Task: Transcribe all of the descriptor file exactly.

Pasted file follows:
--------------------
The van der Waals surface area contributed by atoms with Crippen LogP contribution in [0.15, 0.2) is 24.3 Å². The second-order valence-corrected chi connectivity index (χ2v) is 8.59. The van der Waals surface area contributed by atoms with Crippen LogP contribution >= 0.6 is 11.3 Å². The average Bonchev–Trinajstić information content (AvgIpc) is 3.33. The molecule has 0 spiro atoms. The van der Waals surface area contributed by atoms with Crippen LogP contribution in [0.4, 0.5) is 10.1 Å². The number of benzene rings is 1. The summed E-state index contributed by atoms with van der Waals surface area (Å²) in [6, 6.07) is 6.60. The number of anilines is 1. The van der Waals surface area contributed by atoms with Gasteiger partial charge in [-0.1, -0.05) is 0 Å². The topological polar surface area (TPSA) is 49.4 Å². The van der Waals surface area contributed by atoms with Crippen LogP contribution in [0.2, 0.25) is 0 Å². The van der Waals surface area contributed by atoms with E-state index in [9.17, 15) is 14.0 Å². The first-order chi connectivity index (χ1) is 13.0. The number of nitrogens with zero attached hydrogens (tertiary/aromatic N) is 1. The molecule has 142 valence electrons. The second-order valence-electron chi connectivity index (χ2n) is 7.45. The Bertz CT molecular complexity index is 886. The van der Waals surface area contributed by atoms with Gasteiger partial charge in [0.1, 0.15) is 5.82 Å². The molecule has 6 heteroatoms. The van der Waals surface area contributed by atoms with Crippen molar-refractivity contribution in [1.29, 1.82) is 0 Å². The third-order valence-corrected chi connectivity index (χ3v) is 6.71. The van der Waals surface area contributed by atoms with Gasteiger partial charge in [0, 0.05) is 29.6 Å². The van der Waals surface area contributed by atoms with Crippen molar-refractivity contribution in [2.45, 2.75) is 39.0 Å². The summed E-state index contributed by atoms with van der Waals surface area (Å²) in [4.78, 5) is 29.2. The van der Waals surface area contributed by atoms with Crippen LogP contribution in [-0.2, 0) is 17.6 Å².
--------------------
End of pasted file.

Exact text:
The van der Waals surface area contributed by atoms with Crippen LogP contribution in [0.15, 0.2) is 24.3 Å². The second-order valence-corrected chi connectivity index (χ2v) is 8.59. The van der Waals surface area contributed by atoms with Crippen LogP contribution >= 0.6 is 11.3 Å². The average Bonchev–Trinajstić information content (AvgIpc) is 3.33. The molecule has 0 spiro atoms. The van der Waals surface area contributed by atoms with Crippen LogP contribution in [0.4, 0.5) is 10.1 Å². The number of benzene rings is 1. The summed E-state index contributed by atoms with van der Waals surface area (Å²) in [6, 6.07) is 6.60. The number of anilines is 1. The van der Waals surface area contributed by atoms with Gasteiger partial charge in [-0.1, -0.05) is 0 Å². The topological polar surface area (TPSA) is 49.4 Å². The van der Waals surface area contributed by atoms with Crippen LogP contribution in [0.2, 0.25) is 0 Å². The van der Waals surface area contributed by atoms with E-state index in [9.17, 15) is 14.0 Å². The first-order chi connectivity index (χ1) is 13.0. The number of nitrogens with zero attached hydrogens (tertiary/aromatic N) is 1. The molecule has 142 valence electrons. The second-order valence-electron chi connectivity index (χ2n) is 7.45. The Bertz CT molecular complexity index is 886. The van der Waals surface area contributed by atoms with Gasteiger partial charge in [0.1, 0.15) is 5.82 Å². The molecule has 6 heteroatoms. The van der Waals surface area contributed by atoms with Crippen molar-refractivity contribution in [1.29, 1.82) is 0 Å². The third-order valence-corrected chi connectivity index (χ3v) is 6.71. The van der Waals surface area contributed by atoms with Gasteiger partial charge in [0, 0.05) is 29.6 Å². The van der Waals surface area contributed by atoms with Crippen molar-refractivity contribution in [2.45, 2.75) is 39.0 Å². The summed E-state index contributed by atoms with van der Waals surface area (Å²) in [4.78, 5) is 29.2. The van der Waals surface area contributed by atoms with Crippen LogP contribution in [-0.2, 0) is 17.6 Å².